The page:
The skeptics objection is often presented as the apparent inequity between faith in an Omni-potent, omni-benevolent, omniscient God and the evil and suffering that we so regularly encounter in our world.

What the skeptic fails to consider is that, in the Christian worldview, God’s omni-benevolence, meaning His good will towards mankind, extends beyond time into eternity. God’s great desire is relationship with mankind and, as such, is not preempted by, but often served by, temporary sufferings on the earth and in time.

Paul asserted that if you were to place all the sufferings this world brings on one side of a scale and, on the other side of the scale place all the glory of knowing God here and the promise of spending eternity with Him there, that the suffering was no comparison to the hope we possess.

He said, “I reckon that the sufferings of this present time are not worthy to be compared with the glory which shall be revealed in us.” (Rom. 8:18).

In short, if God, in His omniscience, chooses to allow temporary suffering to bring me an eternal reward then He is, above all, being good to me!

We understand this dynamic when we take our children for stitches, or when we admit a loved one for open heart surgery, yet somehow we miss it when God is the loving parent and we are the child.

Any denial of His existence, predicated upon the existence of evil or suffering, is the byproduct of human reasoning misunderstanding the claims of faith regarding God and man on the Earth. What we are saying is, if we were God, we would not allow sufferings to exist. Since suffering does exist we declare there must be no God or else a God who is either impotent, uncaring or both.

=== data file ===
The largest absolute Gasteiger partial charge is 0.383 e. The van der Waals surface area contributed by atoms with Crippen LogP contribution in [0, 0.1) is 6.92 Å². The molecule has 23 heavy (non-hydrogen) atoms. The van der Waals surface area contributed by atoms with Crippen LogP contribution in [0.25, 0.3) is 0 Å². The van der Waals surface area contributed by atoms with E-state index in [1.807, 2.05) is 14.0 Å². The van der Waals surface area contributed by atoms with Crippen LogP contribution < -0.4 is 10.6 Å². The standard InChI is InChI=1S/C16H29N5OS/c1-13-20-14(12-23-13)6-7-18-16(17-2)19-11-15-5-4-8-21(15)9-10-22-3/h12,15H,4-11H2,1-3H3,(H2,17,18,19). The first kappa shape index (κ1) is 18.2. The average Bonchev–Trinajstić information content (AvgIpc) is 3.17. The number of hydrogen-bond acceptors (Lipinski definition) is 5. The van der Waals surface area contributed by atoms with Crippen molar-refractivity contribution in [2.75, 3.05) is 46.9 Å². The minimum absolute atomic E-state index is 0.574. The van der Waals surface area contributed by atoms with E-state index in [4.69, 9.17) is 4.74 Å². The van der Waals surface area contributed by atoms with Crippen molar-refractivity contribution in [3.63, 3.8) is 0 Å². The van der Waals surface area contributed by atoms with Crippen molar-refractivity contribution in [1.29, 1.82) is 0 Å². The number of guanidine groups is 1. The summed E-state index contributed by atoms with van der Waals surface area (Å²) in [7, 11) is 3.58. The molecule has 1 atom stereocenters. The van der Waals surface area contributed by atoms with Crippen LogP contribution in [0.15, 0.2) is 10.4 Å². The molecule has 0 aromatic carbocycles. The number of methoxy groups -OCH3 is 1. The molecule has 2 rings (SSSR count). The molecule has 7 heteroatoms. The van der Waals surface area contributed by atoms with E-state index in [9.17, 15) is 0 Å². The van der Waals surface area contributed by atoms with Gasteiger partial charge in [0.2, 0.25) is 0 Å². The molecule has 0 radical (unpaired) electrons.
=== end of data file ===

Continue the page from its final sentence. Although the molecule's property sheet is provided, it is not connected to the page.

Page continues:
All because He is not acting in His office as God in the way we believe we would if we were God. Nonsense.

We assume, with all the faculties of a finite mind, that we understand the cosmic complexities inherent to the work of an infinite God. Pure intellectual arrogance.

Our understanding of evil is testimony to the reality of every man’s “measure of faith” in a Holy God. We must realign our worldview with that of the revelation of God in the scriptures.

The real wonder is not that there is evil in the world, or that there is pleasure in the world, but that the world maintains pleasures even amidst the presence of evil.

What we have felt all these centuries is the echo of truth in our souls. Evil is a deviation from God’s plan. Suffering was not the original design and goodness is indeed available to mankind. The way things are is not the way things ought to be. This we know all too well. The good news is there is an answer to the question.

How could a loving God suffer all the evil and pain that is so capriciously rampant in the world? He can’t. That’s why He was manifested and walked among us. It’s why He refused to pick up the sword and establish a natural kingdom. It’s why He refused to become intoxicated on the cross. He felt every pain, every torture, every pang of hunger and every whip of abuse. He took all the evil and suffering of the world on Himself at Calvary. He made a way, through His own suffering and death, to eliminate the effect of evil on the earth. He became the answer to the question of evil and the problem of pain.

That seems to be a great reason to believe.